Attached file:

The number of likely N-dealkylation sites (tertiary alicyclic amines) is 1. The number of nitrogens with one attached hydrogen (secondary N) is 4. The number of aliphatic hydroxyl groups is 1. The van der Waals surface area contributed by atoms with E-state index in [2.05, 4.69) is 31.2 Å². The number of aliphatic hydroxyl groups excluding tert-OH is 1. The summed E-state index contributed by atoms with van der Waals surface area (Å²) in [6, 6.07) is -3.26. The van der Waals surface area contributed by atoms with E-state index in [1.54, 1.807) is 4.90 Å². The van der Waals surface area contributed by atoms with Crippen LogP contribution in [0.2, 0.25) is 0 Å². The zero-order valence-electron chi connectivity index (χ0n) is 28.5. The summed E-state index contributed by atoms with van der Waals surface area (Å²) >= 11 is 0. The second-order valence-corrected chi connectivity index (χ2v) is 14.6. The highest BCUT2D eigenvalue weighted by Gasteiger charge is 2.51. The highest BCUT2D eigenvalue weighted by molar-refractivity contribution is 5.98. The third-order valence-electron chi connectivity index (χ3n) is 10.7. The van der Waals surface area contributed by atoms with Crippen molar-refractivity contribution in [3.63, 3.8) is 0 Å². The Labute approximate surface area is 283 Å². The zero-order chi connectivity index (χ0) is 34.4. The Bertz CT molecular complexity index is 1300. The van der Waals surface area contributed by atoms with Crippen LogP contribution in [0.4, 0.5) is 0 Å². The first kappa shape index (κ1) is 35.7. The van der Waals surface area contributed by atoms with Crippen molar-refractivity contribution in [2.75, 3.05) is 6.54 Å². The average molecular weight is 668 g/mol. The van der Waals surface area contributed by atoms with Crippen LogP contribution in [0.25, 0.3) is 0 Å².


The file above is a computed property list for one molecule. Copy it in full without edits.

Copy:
The number of likely N-dealkylation sites (tertiary alicyclic amines) is 1. The number of nitrogens with one attached hydrogen (secondary N) is 4. The number of aliphatic hydroxyl groups is 1. The van der Waals surface area contributed by atoms with E-state index in [2.05, 4.69) is 31.2 Å². The number of aliphatic hydroxyl groups excluding tert-OH is 1. The summed E-state index contributed by atoms with van der Waals surface area (Å²) in [6, 6.07) is -3.26. The van der Waals surface area contributed by atoms with E-state index in [1.54, 1.807) is 4.90 Å². The van der Waals surface area contributed by atoms with Crippen LogP contribution in [0.2, 0.25) is 0 Å². The zero-order valence-electron chi connectivity index (χ0n) is 28.5. The summed E-state index contributed by atoms with van der Waals surface area (Å²) >= 11 is 0. The second-order valence-corrected chi connectivity index (χ2v) is 14.6. The highest BCUT2D eigenvalue weighted by Gasteiger charge is 2.51. The highest BCUT2D eigenvalue weighted by molar-refractivity contribution is 5.98. The third-order valence-electron chi connectivity index (χ3n) is 10.7. The van der Waals surface area contributed by atoms with Crippen molar-refractivity contribution in [3.63, 3.8) is 0 Å². The Labute approximate surface area is 283 Å². The zero-order chi connectivity index (χ0) is 34.4. The Bertz CT molecular complexity index is 1300. The van der Waals surface area contributed by atoms with Crippen LogP contribution in [0.4, 0.5) is 0 Å². The first kappa shape index (κ1) is 35.7. The van der Waals surface area contributed by atoms with Crippen molar-refractivity contribution in [2.75, 3.05) is 6.54 Å². The average molecular weight is 668 g/mol. The van der Waals surface area contributed by atoms with Crippen LogP contribution in [0.25, 0.3) is 0 Å².